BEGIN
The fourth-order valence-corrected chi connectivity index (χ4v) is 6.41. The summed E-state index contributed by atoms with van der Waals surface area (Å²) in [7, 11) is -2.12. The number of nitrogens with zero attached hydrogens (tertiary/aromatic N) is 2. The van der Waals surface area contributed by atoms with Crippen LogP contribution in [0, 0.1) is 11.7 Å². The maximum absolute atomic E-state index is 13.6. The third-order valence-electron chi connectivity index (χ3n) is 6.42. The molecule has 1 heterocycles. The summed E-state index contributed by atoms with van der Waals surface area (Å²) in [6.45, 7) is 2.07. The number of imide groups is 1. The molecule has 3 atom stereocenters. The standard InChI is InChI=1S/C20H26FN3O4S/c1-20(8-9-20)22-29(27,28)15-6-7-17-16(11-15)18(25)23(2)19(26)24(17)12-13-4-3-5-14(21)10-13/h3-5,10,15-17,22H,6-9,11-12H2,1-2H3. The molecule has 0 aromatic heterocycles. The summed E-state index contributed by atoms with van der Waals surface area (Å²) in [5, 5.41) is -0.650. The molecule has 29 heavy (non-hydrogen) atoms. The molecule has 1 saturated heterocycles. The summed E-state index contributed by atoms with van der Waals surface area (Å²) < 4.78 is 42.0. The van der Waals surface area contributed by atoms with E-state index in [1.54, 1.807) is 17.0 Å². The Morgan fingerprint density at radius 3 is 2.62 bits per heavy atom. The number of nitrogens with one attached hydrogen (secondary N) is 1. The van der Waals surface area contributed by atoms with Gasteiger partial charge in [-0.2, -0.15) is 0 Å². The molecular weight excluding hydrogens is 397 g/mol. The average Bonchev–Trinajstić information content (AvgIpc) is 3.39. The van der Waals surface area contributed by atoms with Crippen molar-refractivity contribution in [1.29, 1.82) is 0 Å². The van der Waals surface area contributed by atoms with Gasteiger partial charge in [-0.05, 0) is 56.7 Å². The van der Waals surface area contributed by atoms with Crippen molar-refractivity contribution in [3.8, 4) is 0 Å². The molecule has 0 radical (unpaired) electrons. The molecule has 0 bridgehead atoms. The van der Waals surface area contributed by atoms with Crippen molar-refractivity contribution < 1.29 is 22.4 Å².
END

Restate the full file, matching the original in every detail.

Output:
The fourth-order valence-corrected chi connectivity index (χ4v) is 6.41. The summed E-state index contributed by atoms with van der Waals surface area (Å²) in [7, 11) is -2.12. The number of nitrogens with zero attached hydrogens (tertiary/aromatic N) is 2. The van der Waals surface area contributed by atoms with Crippen LogP contribution in [0, 0.1) is 11.7 Å². The maximum absolute atomic E-state index is 13.6. The third-order valence-electron chi connectivity index (χ3n) is 6.42. The molecule has 1 heterocycles. The summed E-state index contributed by atoms with van der Waals surface area (Å²) in [6.45, 7) is 2.07. The number of imide groups is 1. The molecule has 3 atom stereocenters. The standard InChI is InChI=1S/C20H26FN3O4S/c1-20(8-9-20)22-29(27,28)15-6-7-17-16(11-15)18(25)23(2)19(26)24(17)12-13-4-3-5-14(21)10-13/h3-5,10,15-17,22H,6-9,11-12H2,1-2H3. The molecule has 0 aromatic heterocycles. The summed E-state index contributed by atoms with van der Waals surface area (Å²) in [5, 5.41) is -0.650. The molecule has 29 heavy (non-hydrogen) atoms. The molecule has 1 saturated heterocycles. The summed E-state index contributed by atoms with van der Waals surface area (Å²) < 4.78 is 42.0. The van der Waals surface area contributed by atoms with E-state index in [1.54, 1.807) is 17.0 Å². The Morgan fingerprint density at radius 3 is 2.62 bits per heavy atom. The number of nitrogens with one attached hydrogen (secondary N) is 1. The van der Waals surface area contributed by atoms with Gasteiger partial charge in [-0.2, -0.15) is 0 Å². The molecular weight excluding hydrogens is 397 g/mol. The average Bonchev–Trinajstić information content (AvgIpc) is 3.39. The van der Waals surface area contributed by atoms with Crippen molar-refractivity contribution in [1.29, 1.82) is 0 Å². The van der Waals surface area contributed by atoms with Gasteiger partial charge in [-0.05, 0) is 56.7 Å². The van der Waals surface area contributed by atoms with Crippen molar-refractivity contribution in [3.8, 4) is 0 Å². The molecule has 0 radical (unpaired) electrons. The molecule has 0 bridgehead atoms. The van der Waals surface area contributed by atoms with Crippen molar-refractivity contribution < 1.29 is 22.4 Å².